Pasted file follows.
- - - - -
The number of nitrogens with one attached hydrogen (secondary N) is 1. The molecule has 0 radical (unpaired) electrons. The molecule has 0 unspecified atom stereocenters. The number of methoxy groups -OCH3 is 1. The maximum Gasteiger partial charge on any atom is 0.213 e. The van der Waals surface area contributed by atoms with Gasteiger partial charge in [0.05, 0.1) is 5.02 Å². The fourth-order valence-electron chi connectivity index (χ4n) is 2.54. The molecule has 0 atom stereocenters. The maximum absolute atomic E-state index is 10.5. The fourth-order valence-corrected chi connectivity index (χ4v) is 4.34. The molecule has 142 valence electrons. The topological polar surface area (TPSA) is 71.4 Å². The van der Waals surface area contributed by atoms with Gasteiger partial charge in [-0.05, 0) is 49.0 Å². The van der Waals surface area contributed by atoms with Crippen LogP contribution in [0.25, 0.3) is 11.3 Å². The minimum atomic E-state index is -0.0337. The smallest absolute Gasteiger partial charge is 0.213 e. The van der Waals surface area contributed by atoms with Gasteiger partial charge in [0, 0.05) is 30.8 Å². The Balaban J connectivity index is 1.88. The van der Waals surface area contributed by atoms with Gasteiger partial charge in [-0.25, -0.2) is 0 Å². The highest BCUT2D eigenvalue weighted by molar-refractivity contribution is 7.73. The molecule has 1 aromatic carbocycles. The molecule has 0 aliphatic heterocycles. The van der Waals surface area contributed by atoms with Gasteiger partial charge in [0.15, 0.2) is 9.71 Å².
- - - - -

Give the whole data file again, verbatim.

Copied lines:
The number of nitrogens with one attached hydrogen (secondary N) is 1. The molecule has 0 radical (unpaired) electrons. The molecule has 0 unspecified atom stereocenters. The number of methoxy groups -OCH3 is 1. The maximum Gasteiger partial charge on any atom is 0.213 e. The van der Waals surface area contributed by atoms with Gasteiger partial charge in [0.05, 0.1) is 5.02 Å². The fourth-order valence-electron chi connectivity index (χ4n) is 2.54. The molecule has 0 atom stereocenters. The maximum absolute atomic E-state index is 10.5. The fourth-order valence-corrected chi connectivity index (χ4v) is 4.34. The molecule has 142 valence electrons. The topological polar surface area (TPSA) is 71.4 Å². The van der Waals surface area contributed by atoms with Gasteiger partial charge in [-0.05, 0) is 49.0 Å². The van der Waals surface area contributed by atoms with Crippen LogP contribution in [0.25, 0.3) is 11.3 Å². The minimum atomic E-state index is -0.0337. The smallest absolute Gasteiger partial charge is 0.213 e. The van der Waals surface area contributed by atoms with Gasteiger partial charge in [0, 0.05) is 30.8 Å². The Balaban J connectivity index is 1.88. The van der Waals surface area contributed by atoms with Gasteiger partial charge in [-0.25, -0.2) is 0 Å². The highest BCUT2D eigenvalue weighted by molar-refractivity contribution is 7.73. The molecule has 1 aromatic carbocycles. The molecule has 0 aliphatic heterocycles. The van der Waals surface area contributed by atoms with Gasteiger partial charge in [0.15, 0.2) is 9.71 Å².